HSE defends Ireland's track record of providing access to new drugs

HSE defends Ireland's track record of providing access to new drugs

The HSE has defended Ireland's track record of providing access to new drugs when it responded to a claim by a pharmaceutical industry group that patients waited around a year and a half longer than their European counterparts to get the same medicines.

The Irish Pharmaceutical Healthcare Association (IPHA) based their claim on an analysis of 15 medicines which have completed their pharmacoeconomic assessment in Ireland but have yet to be reimbursed by the HSE.

The IPHA found that patients in Ireland have been waiting on average 843 days to get access to the same medicines, compared to patients in other countries who waited around 289 days from the date of licensing by the European Medicines Agency - a difference of 18 months.

Five of the 15 medicines included in the analysis are either fully or partially made in Ireland and nine are for cancer. Two are for multiple sclerosis, two are for cardiovascular disease and two are for gastrointestinal diseases.

Responding, the HSE said Ireland's track record in relation to access to new drugs needs to be considered on a wider basis than just 15 or so products currently going through the assessment process.

“New medicines are continually being added to the reimbursement list in Ireland including 30 new drugs in 2018, and 26 new drugs so far in 2019.

“These drugs include some very high profile expensive medicines for rare diseases and cancer treatments."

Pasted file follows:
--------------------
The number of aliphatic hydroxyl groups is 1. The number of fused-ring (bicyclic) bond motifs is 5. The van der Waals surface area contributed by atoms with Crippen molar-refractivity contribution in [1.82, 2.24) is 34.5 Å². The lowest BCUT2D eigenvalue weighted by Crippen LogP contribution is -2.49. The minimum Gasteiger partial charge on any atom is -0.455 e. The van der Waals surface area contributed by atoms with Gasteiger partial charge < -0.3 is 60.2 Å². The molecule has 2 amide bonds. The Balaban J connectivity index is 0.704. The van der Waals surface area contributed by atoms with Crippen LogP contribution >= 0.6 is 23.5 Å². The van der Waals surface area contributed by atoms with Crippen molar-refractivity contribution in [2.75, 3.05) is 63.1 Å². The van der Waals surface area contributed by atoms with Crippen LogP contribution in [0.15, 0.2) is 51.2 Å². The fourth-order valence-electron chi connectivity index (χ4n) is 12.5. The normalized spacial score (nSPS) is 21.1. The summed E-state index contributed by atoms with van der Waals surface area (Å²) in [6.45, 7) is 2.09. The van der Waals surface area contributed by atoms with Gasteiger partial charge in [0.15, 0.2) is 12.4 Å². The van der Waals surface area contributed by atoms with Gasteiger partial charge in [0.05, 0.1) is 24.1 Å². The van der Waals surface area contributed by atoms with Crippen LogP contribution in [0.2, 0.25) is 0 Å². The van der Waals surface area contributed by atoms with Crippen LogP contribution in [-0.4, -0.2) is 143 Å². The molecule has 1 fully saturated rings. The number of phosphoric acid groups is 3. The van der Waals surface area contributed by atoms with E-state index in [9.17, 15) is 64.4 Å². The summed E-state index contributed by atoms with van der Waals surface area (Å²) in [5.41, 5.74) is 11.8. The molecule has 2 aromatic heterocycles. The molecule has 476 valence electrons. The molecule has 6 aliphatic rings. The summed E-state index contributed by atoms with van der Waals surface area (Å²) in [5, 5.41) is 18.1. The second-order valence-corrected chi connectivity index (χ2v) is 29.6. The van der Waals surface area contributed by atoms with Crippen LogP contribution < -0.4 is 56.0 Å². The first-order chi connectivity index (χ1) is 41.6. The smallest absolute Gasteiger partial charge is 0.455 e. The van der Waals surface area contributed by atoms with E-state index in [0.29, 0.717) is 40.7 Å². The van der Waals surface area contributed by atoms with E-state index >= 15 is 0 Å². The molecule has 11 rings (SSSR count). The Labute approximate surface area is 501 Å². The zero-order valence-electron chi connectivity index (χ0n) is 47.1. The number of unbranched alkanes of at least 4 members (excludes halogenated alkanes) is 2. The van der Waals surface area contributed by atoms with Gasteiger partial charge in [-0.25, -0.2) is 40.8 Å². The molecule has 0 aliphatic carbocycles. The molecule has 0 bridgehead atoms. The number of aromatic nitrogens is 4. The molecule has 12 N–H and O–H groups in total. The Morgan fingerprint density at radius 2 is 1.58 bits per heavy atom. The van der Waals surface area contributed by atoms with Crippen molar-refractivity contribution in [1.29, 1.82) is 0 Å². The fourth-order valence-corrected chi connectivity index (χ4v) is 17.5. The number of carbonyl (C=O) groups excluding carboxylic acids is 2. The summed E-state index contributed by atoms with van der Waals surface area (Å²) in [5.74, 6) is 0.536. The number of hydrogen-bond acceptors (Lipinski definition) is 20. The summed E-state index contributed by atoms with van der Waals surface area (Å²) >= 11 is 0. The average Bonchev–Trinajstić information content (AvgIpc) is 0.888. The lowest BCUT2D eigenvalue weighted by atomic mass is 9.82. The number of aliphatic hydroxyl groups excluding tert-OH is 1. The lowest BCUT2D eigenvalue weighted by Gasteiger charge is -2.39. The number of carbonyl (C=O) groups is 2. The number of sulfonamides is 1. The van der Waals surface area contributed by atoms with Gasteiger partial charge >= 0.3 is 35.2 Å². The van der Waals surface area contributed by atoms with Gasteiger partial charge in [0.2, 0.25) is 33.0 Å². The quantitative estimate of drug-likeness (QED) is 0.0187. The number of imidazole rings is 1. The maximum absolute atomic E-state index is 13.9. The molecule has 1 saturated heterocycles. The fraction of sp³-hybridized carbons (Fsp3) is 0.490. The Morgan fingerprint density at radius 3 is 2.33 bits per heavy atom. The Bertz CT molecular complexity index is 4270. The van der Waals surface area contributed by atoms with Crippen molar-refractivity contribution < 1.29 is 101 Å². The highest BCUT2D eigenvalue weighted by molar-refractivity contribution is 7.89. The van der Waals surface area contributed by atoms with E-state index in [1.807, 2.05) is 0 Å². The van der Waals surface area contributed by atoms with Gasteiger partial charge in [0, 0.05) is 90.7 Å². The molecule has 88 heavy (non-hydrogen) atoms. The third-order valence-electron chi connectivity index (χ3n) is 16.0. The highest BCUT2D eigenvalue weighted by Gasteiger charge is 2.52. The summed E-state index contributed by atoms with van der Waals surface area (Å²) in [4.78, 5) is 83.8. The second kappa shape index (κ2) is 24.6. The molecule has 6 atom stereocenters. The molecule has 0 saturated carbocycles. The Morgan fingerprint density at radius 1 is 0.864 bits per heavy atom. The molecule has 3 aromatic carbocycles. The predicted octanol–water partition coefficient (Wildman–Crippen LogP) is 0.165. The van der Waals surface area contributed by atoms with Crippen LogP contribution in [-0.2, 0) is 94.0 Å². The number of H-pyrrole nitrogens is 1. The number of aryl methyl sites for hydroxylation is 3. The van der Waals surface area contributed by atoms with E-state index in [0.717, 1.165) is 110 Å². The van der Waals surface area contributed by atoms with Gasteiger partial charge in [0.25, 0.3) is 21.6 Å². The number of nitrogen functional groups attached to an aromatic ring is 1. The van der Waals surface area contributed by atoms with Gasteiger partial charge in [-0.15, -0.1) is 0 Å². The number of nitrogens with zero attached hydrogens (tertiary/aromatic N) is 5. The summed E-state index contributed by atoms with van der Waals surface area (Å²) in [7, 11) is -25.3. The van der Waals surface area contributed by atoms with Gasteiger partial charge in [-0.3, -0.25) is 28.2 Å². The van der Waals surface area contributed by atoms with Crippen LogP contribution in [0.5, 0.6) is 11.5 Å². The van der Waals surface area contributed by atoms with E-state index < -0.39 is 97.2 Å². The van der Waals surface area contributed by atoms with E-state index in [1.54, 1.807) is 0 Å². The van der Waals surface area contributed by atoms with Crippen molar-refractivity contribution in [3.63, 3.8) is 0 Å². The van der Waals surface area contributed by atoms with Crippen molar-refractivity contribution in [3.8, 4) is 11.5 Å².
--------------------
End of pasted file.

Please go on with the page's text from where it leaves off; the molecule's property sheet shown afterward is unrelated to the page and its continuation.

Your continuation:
The health authority pointed out that it spends more than €2bn per annum on medicines and reimburses thousands of products on behalf of patients in Ireland.

“Our priority at all times is to provide access to effective medicines for patients while at the same time providing value for money in terms of cost-effectiveness to the health service."

The IPHA that represents the originator biopharmaceutical industry in Ireland, released details of the analysis at its Innovate for Live conference in Dublin.

Prices for innovative drugs in Ireland are calculated at the average of the price in 14 EU countries and the analysis found that, on average, each of the 15 medicines had so far been reimbursed in 10 out of the 14 reference countries.

Ahead of a new agreement on the pricing and supply of medicines, the IPHA called for an explicit medicines policy to fix access and funding problems and “future-fit” the biopharmaceutical industry.

The HSE said it looks forward to exploring every avenue with the pharmaceutical industry to improve access to medicines, particularly evidence-based measures fo clinical effectiveness and pricing strategies that represent value for money.

IPHA president, Aidan Lynch, said Ireland is “slow and late” when it comes to introducing new medicines into the health services: “We must accelerate access to new medicines for patients and secure pricing and funding certainty so medicines are both affordable and available."

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